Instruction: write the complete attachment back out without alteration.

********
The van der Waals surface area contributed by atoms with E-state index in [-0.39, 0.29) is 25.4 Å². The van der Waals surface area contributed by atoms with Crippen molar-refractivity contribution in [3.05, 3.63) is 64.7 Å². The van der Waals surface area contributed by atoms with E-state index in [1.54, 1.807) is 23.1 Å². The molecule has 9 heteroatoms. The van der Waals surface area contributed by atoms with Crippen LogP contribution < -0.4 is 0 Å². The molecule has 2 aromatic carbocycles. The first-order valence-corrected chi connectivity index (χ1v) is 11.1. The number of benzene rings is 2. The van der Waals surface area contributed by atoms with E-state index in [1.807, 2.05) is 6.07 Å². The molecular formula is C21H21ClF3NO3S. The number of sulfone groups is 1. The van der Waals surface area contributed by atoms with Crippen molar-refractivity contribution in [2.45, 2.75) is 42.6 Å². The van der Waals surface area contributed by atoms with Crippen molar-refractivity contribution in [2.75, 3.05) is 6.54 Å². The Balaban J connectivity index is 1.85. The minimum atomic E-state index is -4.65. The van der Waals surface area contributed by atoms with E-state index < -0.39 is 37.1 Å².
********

The van der Waals surface area contributed by atoms with E-state index in [-0.39, 0.29) is 25.4 Å². The van der Waals surface area contributed by atoms with Crippen molar-refractivity contribution in [3.05, 3.63) is 64.7 Å². The van der Waals surface area contributed by atoms with E-state index in [1.54, 1.807) is 23.1 Å². The molecule has 9 heteroatoms. The van der Waals surface area contributed by atoms with Crippen LogP contribution < -0.4 is 0 Å². The molecule has 2 aromatic carbocycles. The first-order valence-corrected chi connectivity index (χ1v) is 11.1. The number of benzene rings is 2. The van der Waals surface area contributed by atoms with E-state index in [1.807, 2.05) is 6.07 Å². The molecular formula is C21H21ClF3NO3S. The number of sulfone groups is 1. The van der Waals surface area contributed by atoms with Crippen molar-refractivity contribution in [2.45, 2.75) is 42.6 Å². The van der Waals surface area contributed by atoms with Crippen molar-refractivity contribution in [2.75, 3.05) is 6.54 Å². The Balaban J connectivity index is 1.85. The minimum atomic E-state index is -4.65. The van der Waals surface area contributed by atoms with E-state index < -0.39 is 37.1 Å².